Explore My News,
Thoughts & Inspiration

It was hot. The windows were wide open, sun pouring in, extending a friendly invitation for the breeze to blow in and come join it. 

It joined. 

The music was loud and blaring, the kind that makes you lose your hearing for a week afterwards. The best kind. Despite the volume, it was beautiful symphony, running together like sweet water. I could feel the music seeping far into the cracks of my soul; I could feel it healing and restoring with every chord played, every word sung. 

I didn’t understand a word. But that was the best part, wasn’t it? 

The Race has challenged my views on worship in so many ways, and something happened recently that has echoed a lot of what I’ve learned (and am still growing in!).

Our first Sunday here in the DR, we got the opportunity to go to a local Haitian church. It was amazing. Worship was SO loud and SO good. Like I said, I had no idea what the heck anyone was singing but I could feel His presence so tangibly. It was like a reality check, but the best kind. I kept asking myself, “how is this my life?”.

The pastor who preached spoke in Creole so I couldn’t understand him, but I found out that he was preaching on Mark 14. When I turned there in my bible, the first section I saw was on the woman who poured out the jar of expensive perfume. To this day, I don’t know if the pastor even preached on that section of the chapter, but I went ahead and studied it anyways. 

Basically, a woman (Mary) came with a very expensive alabaster jar of perfume, broke it, and poured it on Jesus. The people watching were indignant because it was worth a lot and they wanted to put it to better use, like sell it and give the money to the poor (or so they said). But Jesus was pleased and grateful, saying that what this woman did was beautiful. 

I noticed some things about this woman’s example: 

  • She had to break the jar in order to pour it on Jesus. I love this because it means this wasn’t an easy or “clean” act. She couldn’t just unscrew a lid, pour a little, screw the lid back on and then be done. She had to consciously choose to break that lid open, knowing once she had that it all had to be poured out. This was an all or nothing kind of thing.
  • This woman wasn’t deterred by a fear of man. She was unconcerned with what the world so highly valued. All she cared about was freely worshipping her King. Her act was sacrificial and unselfish. 
  • Pouring out the perfume meant a strong aroma that stayed with Jesus and in that room for days. Her worship changed that atmosphere and left behind an undeniable sweet aroma. 

Before the Race, I led worship at my church. I fell heavily into a performance mindset when it came to worship; I thought worship was just singing songs and lifting your hands and standing on a stage. I did know that making space for the Spirit to move in worship was important, so I don’t want to negate that. But, as I reflect, I also know that I didn’t make this my biggest priority; my desire for others to perceive me in a good light was often the heaviest influence.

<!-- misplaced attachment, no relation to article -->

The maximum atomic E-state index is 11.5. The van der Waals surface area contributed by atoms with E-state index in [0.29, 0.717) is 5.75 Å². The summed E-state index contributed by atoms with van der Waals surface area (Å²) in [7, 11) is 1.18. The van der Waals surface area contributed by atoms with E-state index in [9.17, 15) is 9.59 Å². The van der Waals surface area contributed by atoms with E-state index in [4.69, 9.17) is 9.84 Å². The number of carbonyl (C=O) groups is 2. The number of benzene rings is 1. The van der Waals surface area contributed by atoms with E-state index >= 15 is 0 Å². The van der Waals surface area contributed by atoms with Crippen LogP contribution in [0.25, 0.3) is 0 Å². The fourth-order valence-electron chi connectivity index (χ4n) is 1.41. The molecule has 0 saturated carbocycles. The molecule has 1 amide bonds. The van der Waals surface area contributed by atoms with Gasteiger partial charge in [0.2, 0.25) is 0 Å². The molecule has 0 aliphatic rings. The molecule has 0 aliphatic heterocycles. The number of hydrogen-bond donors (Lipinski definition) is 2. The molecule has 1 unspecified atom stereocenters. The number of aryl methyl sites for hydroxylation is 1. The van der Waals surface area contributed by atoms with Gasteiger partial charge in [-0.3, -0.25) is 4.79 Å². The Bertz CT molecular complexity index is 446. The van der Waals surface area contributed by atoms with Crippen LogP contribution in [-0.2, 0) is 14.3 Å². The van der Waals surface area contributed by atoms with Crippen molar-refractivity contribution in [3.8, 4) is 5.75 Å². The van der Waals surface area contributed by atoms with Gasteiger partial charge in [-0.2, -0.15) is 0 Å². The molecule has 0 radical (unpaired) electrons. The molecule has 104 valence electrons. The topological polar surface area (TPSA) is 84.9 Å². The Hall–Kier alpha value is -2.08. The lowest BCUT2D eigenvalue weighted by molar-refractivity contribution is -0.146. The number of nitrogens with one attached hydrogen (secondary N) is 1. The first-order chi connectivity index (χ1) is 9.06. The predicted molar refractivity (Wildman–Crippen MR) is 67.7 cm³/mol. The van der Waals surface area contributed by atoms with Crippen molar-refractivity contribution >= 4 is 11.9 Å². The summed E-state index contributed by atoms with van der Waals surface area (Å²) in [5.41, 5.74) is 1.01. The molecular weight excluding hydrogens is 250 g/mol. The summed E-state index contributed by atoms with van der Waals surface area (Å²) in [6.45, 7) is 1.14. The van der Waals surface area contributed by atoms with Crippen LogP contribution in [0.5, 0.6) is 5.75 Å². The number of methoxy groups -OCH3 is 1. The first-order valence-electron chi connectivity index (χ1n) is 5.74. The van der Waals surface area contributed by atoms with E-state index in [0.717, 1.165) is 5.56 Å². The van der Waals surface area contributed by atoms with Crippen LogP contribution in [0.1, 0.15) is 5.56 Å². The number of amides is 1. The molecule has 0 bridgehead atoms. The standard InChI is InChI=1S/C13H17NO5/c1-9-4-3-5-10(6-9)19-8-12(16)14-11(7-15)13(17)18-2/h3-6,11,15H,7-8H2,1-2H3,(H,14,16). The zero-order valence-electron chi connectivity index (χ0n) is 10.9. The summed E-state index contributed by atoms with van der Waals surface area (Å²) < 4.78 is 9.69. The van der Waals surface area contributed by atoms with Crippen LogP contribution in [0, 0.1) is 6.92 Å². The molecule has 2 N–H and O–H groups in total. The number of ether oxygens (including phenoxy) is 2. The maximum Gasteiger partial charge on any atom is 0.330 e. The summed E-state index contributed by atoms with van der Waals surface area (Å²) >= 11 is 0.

The Race has shown me so many other sides to worship, whether that’s gratitude or thanksgiving, praying, art, flowing in the spirit and singing whatever the Lord puts on your heart, or singing and dancing without caring what anyone thinks. I’ve also learned what worship looks like in the rhythms of the ordinary, and that it can be just as beautiful as intentional time you set aside to worship the Lord in song.

I’ve seen a lot of healing and redemption come to my tainted view of worship, but I also know I still have a lot to grow in.

This story brought a fresh challenge to me as the Lord surfaced some of challenging questions:

How can my worship look more like this woman’s act of worship? 

  • Sacrificial, unselfish, unrestrained, all in. 

What do I need to break in order to pour out my worship freely? 

  • Is it fear of man, insecurity, shame, resentment, or anything else? 

Is my worship to please anyone but Jesus?


I encourage you to ask yourself what you think worship is. Maybe even ask yourself these questions! 


As always, thanks for reading these blogs! It really means SO much that you would support means in this way. 

God bless! 


[email protected]

6 responses to “Alabaster”

  1. beautiful thoughts! And also amazing to hear how you and others are growing during this time!! All praise to God!!

  2. Emma, that is beautiful writing. It makes me want to send it to my English teacher friend, who is poetic, like you. And what a beautiful truth you are learning. Reminds me of the song: It’s all about you, Lord…….do you know it?
    I’m glad you have good online connections so you could get your Easter card. I didn’t know if it would be possible.
    Praying for you every day. Keep growing.
    Love, Louann

  3. EMMA,
    The LORD has touched your heart and planted down deep the essence of pure worship. FOLLOW His leading. YOUR worship to Him is for His pleasure and to usher in his presence so that others may experience Him in true worship in the Spirit. WITH love, Granddad

  4. “Her worship changed that atmosphere and left behind an undeniable sweet aroma.”
    I want this to be true of me.
    Lord show me what alabaster jar I have that needs to be broken and poured out.
    Thanks for the food for thought and prayer.
    Love you!

  5. Powerful thoughts Emma. Last night I had a dream that felt so real. We had guests in our home for a meal. When I started to pray for the meal God broke in and everyone started worshiping. I couldn’t even finish my prayer, so I just joined in the chorus of worship. I love it when God shows up in the ordinary!

  6. A challenging question for life, we leaving an aroma wherever we go, will it linger and is it the aroma of Christ? Loved the story, thanks for the share, great application!